The Boune Flaccidity

Fourth Bourne installment falls flat: the fighting is routine, and dialogue is dull.

Jeremy Renner and Rachel Weisz star in the Bourne Legacy, playing now in Victoria theatres.

The Bourne Legacy

 

Although thriller writer Robert Ludlum was a crappy novelist, the dross of his Bourne books was transmuted into Hollywood gold via a trilogy of smart, fast-paced films that were popular and critical successes. By the time the story of amnesiac assassin Jason Bourne came to an appropriate conclusion that was clearly designed to preclude any sequel, director Paul Greengrass quipped that the next installment of the lucrative franchise would be The Bourne Redundanc. Although Greengrass’s worst fears weren’t entirely realized, The Bourne Legacy — complete with a new director and a new Bourne-style character — manages to take what was once a taut and hyper-kinetic cinematic aesthetic and turn it into something surprisingly flaccid and talky.

In this Bourne reboot, the cabal of government bureaucrats secretly running a rogue program that creates genetically enhanced assassins is fearful that a senate hearing may expose them. They decide to kill off their field and lab assets to cover their tracks, prior to retreating into the shadows for a while. Unfortunately for them, super-killer Aaron Cross (Jeremy Renner, Hurt Locker, Ghost Protocol) survives the purge. Seriously peeved, and very well equipped to make his feelings known, Cross teams up with gorgeous geneticist and fellow purge-survivor Dr. Marta Shearing (Rachel Weisz) and takes radical counter-measures as the CIA ruthlessly hunts them down.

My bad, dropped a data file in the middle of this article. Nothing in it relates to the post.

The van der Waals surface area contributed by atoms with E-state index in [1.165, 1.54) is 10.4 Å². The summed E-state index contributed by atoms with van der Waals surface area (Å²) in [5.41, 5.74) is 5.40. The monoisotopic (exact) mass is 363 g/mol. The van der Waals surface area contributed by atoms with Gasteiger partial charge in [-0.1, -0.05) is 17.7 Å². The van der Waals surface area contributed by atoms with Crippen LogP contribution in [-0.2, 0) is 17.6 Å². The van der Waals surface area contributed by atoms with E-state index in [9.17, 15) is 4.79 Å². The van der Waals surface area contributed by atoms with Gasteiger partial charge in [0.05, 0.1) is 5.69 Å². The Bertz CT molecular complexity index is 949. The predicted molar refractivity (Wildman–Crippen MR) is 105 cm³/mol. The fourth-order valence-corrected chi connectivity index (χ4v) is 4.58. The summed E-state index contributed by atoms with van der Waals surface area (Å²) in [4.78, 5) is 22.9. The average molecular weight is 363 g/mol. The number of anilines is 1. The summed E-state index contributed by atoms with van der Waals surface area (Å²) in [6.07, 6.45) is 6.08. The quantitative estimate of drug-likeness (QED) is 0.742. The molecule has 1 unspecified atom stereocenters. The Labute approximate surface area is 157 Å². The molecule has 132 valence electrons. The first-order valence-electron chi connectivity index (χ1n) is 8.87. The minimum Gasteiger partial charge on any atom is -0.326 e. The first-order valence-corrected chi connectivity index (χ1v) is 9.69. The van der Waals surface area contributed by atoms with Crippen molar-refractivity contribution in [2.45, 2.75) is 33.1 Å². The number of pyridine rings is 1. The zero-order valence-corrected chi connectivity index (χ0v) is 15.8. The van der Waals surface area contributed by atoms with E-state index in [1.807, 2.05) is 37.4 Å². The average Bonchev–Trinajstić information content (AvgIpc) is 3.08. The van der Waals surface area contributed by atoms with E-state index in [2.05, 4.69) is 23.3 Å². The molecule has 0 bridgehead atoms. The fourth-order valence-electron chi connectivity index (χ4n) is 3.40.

Despite a decent premise and lots of fine actors, Legacy is a flop: the fighting is routine, elaborate chase scenes don’t generate much excitement and the dialogue is dull. Where the original Bourne trilogy was almost literally electrifying, this sequel hits the Snooze button.  M

 

The Bourne Legacy ★★

Directed byTony Gilroy

Starring Jeremy Renner, Edward Norton

PG13 – 125 minutes

Continues at the Odeon, SilverCity, Westshore & Uni 4

 

 

Ai Weiwei: Never Sorry

Best known for his involvement with the Bird’s Nest stadium built for the Beijing Olympics, Ai Weiwei became even more of an international figure when he went on to boycott those same games. An iconic conceptual artist, Weiwei was outraged at the way many of Beijing’s poorest citizens were displaced and trampled on by a ruthless government interested only in pomp and propaganda. It marked an increasingly risky level of public protest from a revered public figure willing to risk governmental wrath to critique China’s autocratic policies.

This inspiring and surprisingly down-to-earth man is captured in Ai Weiwei: Never Sorry, a documentary portrait that includes a lot of footage of Weiwei’s more recent struggles with the government, most stemming from his activism after the devastating Sichuan earthquake in 2008. More than 70,000 died, many of them children whose shoddily constructed schools collapsed on top of them. The government refused even to release the number of dead children and Weiwei made an art project that listed all their names and dates of birth. This led to further confrontations with police as they shut down his blog, posted surveillance cameras at his studio, and physically assaulted him when he went to testify on related matters in Sichuan.